Array ( [0] => natural-gas [1] => energy [2] => moldova [3] => oil_and_industry [4] => pipeline_politics [5] => economy_jobs [6] => energy_environment [7] => trade_society )

Oettinger hails ‘historic day’ as first EU-Moldova pipeline opens

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Moldova will take its first steps towards diversifying its energy supplies today (27 August) when it inaugurates a gas pipeline with the EU, so ending its energy dependence on Russia.

Perhaps symbolically, the pipeline is being launched on Moldova’s Independence Day.

By the end of 2014, European gas companies will now be able to deliver up to a third of the country’s gas supplies.

"This is a historic day,” said Günther Oettinger, the EU’s energy commissioner. “We are celebrating that Moldova will be directly connected to the EU gas market. This will enhance its energy security and reduce its dependence from the only supplier it has now."

Brussels has paid out €7 million of the project’s €28 million costs.

Later today, Oettinger, the Romanian prime minister Victor Ponta and Moldova’s prime minister, Iurie Leanc?, will jointly inaugurate the new pipeline which will run from Ia?i to Ungheni.

Bucharest sees the project as demonstrating its role as “a crucial partner […] in the effort for European integration,” between Moldova and the EU according to government sources quoted in the Romanian media.

Since 2010, Moldova has been a member of the European 'Energy Community' which aims to extend the EU's internal energy market to eastern countries such as Albania, the states of the former Yugoslavia, and Ukraine.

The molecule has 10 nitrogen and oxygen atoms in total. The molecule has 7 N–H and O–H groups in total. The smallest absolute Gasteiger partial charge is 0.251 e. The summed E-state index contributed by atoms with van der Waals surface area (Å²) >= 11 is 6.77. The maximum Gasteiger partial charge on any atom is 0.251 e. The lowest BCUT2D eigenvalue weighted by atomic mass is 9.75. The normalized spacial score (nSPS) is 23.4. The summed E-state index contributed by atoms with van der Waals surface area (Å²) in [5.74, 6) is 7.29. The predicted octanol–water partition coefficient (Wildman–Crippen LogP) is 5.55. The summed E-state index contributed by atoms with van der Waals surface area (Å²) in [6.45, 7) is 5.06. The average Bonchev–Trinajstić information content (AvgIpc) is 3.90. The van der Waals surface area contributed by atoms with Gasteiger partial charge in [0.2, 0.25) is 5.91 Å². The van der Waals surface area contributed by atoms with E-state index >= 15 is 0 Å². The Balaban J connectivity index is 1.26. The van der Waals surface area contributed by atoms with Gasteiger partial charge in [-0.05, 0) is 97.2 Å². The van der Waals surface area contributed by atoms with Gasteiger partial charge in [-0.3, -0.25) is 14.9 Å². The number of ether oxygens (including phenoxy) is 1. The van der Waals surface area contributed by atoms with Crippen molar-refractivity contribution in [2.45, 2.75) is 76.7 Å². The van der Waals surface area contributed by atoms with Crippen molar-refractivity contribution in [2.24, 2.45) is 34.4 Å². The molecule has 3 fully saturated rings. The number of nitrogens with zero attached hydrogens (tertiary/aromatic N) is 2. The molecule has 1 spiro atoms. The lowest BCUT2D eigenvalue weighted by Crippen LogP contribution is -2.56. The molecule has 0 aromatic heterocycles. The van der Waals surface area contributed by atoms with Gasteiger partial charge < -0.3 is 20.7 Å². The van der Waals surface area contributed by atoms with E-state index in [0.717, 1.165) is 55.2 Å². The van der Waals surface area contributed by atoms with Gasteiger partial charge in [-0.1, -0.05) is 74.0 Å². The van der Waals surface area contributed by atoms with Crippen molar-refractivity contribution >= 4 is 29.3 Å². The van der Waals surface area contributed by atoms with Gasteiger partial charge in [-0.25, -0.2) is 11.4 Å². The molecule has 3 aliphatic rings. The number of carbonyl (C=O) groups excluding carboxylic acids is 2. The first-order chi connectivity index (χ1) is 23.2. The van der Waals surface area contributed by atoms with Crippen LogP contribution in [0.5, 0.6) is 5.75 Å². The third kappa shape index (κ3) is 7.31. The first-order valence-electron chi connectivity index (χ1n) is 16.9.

Last year, Russia's president Vladimir Putin told Moldova that it had to choose between cheap imported Russian gas and moves towards greater European integration.

Moldova also plans to import natural gas from Iraq, which will transit through Iran, according to Iranian news reports.

Background

EU countries negotiate their gas imports with the Russian monopoly Gazprom individually. Gazprom sells its gas with considerable price differences. The company is largely seen as the arm of Russia’s foreign policy and its deals often “reward” or “punish” individual countries.

Outside the EU, the most drastic examples are Belarus, a country with closer relations to Moscow, which pays $100 (€76) per 1,000 cubic metres, while Ukraine, another former Soviet republic, pays $416 (€314) per thousand cubic metres. Ukraine is trying to negotiate a fairer price at $250 (€189).

On 4 September, the Commission opened an investigation into Gazprom for alleged abuse of its dominant position.

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